1991’s Popcorn was made on the cusp of change for the horror film. Much of it is very eighties, a well-made but not hugely interesting slasher. The other side experiments with the aware, self-referential horror films that would follow throughout the 90's. It tells the story of Maggie (Jill Schoelen), a college student having reoccurring dreams of a young girl trying to escape a fire while being hunted by a strange, threatening man.
Meanwhile, her film studies class prepares to put on a show of ‘classics’ at a local movie theatre that is due for demolition. William Castle-style, the chosen films came with gimmicks like Shock-o-Scope and Odorama, and the students decide to resurrect them for the show. In the course of setting this up, when the students discover a ‘banned’ film called Possessor, it eerily matches Maggie’s dream. The man responsible, Lanyard Gates, apparently put on a final showing of his film that ended in murder and fiery death. Maggie becomes convinced he is the man from her dream, and that he will he appear on the big night. Certainly, someone will be responsible for a number of grisly deaths as the evening unfolds.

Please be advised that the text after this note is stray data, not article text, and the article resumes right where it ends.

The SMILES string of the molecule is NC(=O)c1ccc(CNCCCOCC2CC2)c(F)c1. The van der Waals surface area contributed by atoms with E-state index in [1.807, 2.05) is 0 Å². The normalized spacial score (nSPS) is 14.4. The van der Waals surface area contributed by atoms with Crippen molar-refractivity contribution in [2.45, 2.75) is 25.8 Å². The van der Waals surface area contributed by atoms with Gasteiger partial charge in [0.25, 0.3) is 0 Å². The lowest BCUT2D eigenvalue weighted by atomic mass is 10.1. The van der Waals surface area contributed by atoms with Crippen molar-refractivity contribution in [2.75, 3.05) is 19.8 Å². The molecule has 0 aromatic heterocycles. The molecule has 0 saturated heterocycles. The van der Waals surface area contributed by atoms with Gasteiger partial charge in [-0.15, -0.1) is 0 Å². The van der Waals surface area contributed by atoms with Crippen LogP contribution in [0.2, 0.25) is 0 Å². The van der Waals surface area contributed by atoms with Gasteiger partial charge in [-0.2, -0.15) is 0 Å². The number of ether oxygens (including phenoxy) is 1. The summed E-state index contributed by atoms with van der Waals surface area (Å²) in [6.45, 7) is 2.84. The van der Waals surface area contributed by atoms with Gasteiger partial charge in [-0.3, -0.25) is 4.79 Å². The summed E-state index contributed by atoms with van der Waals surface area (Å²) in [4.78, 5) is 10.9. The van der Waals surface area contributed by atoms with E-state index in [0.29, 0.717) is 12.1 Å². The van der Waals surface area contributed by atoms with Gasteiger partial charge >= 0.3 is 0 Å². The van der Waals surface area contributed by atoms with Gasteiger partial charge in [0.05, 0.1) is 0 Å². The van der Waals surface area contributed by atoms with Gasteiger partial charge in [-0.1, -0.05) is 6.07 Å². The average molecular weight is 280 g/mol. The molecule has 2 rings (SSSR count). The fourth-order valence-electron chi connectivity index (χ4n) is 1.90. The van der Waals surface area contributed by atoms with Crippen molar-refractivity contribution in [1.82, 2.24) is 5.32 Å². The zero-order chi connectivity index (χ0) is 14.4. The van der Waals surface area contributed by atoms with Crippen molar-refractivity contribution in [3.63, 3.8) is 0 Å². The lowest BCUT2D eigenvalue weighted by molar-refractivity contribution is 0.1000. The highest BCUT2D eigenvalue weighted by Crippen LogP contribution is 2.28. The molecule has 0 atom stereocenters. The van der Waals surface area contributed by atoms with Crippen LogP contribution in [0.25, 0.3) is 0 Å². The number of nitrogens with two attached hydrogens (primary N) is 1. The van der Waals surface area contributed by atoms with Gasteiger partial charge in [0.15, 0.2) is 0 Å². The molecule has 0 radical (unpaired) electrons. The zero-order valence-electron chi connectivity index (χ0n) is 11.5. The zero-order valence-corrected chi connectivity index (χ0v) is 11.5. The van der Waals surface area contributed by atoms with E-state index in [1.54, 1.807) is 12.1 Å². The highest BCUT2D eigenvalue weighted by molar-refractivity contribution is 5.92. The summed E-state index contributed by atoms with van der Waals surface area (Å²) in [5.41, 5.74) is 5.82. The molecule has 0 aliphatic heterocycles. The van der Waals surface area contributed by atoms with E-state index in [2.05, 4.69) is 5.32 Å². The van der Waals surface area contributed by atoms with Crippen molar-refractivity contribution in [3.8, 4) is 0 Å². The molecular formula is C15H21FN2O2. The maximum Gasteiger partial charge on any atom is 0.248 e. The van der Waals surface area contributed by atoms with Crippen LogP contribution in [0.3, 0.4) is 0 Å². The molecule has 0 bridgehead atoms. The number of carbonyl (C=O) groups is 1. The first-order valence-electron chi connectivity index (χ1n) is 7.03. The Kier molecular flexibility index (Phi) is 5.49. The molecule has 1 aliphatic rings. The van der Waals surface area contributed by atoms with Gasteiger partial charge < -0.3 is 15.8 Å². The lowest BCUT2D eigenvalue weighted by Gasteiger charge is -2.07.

Popcorn has a lot going for it. There are some solid performances, the films-within-the-film are witty pastiches of sci-fi and horror of previous years, and it’s all done with a good-natured sense of fun. It’s also a little too long, the pace flags and there’s no one to really care about as the film unspools. Fans of harder slashers are unlikely to find much to thrill them here. But if you know the references the film makes, or just enjoy a well-crafted piece of work made with love, you’ll enjoy it.
This 88 Films release ports over everything from last year’s Synapse Blu-ray, and that’s a great thing for fans of the film. It boasts a lovely and crisply colourful 2k scan of the film as well as a 7.1 audio track. There’s a convivial commentary headed up by director Mark Herrier along with stars of the film, as well as an interview with Bruce Glover (from one of the ‘classic films’), a trailer, TV spots and a stills gallery. The jewel however is a near hour-long 'making of' documentary with contributions from many of the key players, covering the genesis, development and production of the film. It’s clear from this that there’s a lot of affection for the film from those who made it, which is understandable. Whilst not scary or violent like some others, it’s fun and this release is the essential version of it.
POPCORN / CERT: 15 / DIRECTOR: MARK HERRIER / SCREENPLAY: TOD HACKETT / STARRING: JILL SCHOELEN, TOM VILLARD, DEE WALLACE STONE, DEREK RYDALL / RELEASE DATE: OUT NOW